The tax term "currently not collectable" refers to the fact that a taxpayer simply does not have the ability to pay his or her taxes - possibly for a variety of reasons. Maybe a taxpayer or family member has suffered a serious illness; or the taxpayer has lost their job, or maybe the taxpayer has very little or nothing in the way of assets or property for the IRS to pursue.
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Regardless of the reason, a "currently not collectable" status is a perfectly legal status for the taxpayer to be granted by the IRS. If the IRS does declare a taxpayer currently not collectable, the IRS must cease all collection actions, including garnishments and levies. An annual statement will then be sent to the taxpayer for taxes still owed, but the statement is just a matter of record, not a tax bill.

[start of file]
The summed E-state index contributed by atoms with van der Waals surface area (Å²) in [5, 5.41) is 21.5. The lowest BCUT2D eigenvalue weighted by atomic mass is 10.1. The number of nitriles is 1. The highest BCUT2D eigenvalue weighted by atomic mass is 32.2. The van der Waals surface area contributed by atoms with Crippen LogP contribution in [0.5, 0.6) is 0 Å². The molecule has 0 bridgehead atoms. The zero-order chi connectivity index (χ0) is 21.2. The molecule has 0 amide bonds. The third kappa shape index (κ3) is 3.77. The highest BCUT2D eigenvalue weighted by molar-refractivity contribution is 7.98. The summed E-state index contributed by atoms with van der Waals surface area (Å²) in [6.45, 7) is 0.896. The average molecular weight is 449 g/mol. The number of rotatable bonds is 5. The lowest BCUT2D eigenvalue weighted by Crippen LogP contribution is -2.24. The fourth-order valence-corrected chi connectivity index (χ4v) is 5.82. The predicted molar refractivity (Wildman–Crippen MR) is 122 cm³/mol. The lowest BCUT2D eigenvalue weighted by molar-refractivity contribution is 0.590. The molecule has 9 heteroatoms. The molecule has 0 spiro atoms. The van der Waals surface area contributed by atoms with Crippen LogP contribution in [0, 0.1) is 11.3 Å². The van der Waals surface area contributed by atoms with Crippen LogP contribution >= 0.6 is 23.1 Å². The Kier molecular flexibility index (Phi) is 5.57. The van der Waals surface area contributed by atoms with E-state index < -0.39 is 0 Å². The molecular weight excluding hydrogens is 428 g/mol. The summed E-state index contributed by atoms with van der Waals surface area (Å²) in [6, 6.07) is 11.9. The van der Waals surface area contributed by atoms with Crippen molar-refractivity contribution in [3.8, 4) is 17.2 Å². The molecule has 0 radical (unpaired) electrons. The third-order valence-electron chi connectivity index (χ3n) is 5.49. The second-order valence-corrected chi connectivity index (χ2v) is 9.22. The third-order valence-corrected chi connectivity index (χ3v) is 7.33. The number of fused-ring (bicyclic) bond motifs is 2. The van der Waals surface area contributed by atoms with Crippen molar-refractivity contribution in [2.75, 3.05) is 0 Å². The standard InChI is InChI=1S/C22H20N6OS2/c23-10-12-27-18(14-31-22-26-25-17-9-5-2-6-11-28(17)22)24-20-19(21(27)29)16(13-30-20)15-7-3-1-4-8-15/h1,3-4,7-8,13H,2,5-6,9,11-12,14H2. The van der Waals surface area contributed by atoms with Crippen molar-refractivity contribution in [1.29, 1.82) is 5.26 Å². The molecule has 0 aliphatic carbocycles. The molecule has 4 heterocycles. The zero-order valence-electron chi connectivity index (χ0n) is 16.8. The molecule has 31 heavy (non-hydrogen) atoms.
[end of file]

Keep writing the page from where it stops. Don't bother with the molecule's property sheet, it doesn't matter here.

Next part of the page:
While the tax debt remains in "currently not collectable" status, the legal ten-year statute of limitations still applies. If the IRS cannot collect the tax within the 10-year statutory period, the tax debts will have expired.
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